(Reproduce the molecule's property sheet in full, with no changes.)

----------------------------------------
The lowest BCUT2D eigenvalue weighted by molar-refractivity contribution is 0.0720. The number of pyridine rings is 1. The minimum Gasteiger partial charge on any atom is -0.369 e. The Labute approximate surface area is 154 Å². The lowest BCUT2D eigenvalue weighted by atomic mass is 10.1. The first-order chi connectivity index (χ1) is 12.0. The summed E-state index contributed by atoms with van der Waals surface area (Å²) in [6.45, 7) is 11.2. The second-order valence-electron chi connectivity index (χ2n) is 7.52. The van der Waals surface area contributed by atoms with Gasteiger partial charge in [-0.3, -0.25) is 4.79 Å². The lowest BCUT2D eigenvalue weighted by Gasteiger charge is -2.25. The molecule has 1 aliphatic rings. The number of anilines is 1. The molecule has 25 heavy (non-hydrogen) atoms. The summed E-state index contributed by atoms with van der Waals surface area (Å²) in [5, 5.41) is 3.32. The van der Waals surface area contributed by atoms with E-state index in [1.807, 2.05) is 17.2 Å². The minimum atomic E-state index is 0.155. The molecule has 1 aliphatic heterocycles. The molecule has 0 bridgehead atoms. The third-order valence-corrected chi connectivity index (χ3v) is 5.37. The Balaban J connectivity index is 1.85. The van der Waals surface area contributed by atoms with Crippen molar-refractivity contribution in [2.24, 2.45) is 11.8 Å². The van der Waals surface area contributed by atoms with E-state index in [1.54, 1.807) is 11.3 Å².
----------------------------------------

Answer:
The lowest BCUT2D eigenvalue weighted by molar-refractivity contribution is 0.0720. The number of pyridine rings is 1. The minimum Gasteiger partial charge on any atom is -0.369 e. The Labute approximate surface area is 154 Å². The lowest BCUT2D eigenvalue weighted by atomic mass is 10.1. The first-order chi connectivity index (χ1) is 12.0. The summed E-state index contributed by atoms with van der Waals surface area (Å²) in [6.45, 7) is 11.2. The second-order valence-electron chi connectivity index (χ2n) is 7.52. The van der Waals surface area contributed by atoms with Gasteiger partial charge in [-0.3, -0.25) is 4.79 Å². The lowest BCUT2D eigenvalue weighted by Gasteiger charge is -2.25. The molecule has 1 aliphatic rings. The number of anilines is 1. The molecule has 25 heavy (non-hydrogen) atoms. The summed E-state index contributed by atoms with van der Waals surface area (Å²) in [5, 5.41) is 3.32. The van der Waals surface area contributed by atoms with E-state index in [1.807, 2.05) is 17.2 Å². The minimum atomic E-state index is 0.155. The molecule has 1 aliphatic heterocycles. The molecule has 0 bridgehead atoms. The third-order valence-corrected chi connectivity index (χ3v) is 5.37. The Balaban J connectivity index is 1.85. The van der Waals surface area contributed by atoms with Crippen molar-refractivity contribution in [2.24, 2.45) is 11.8 Å². The van der Waals surface area contributed by atoms with E-state index in [1.54, 1.807) is 11.3 Å².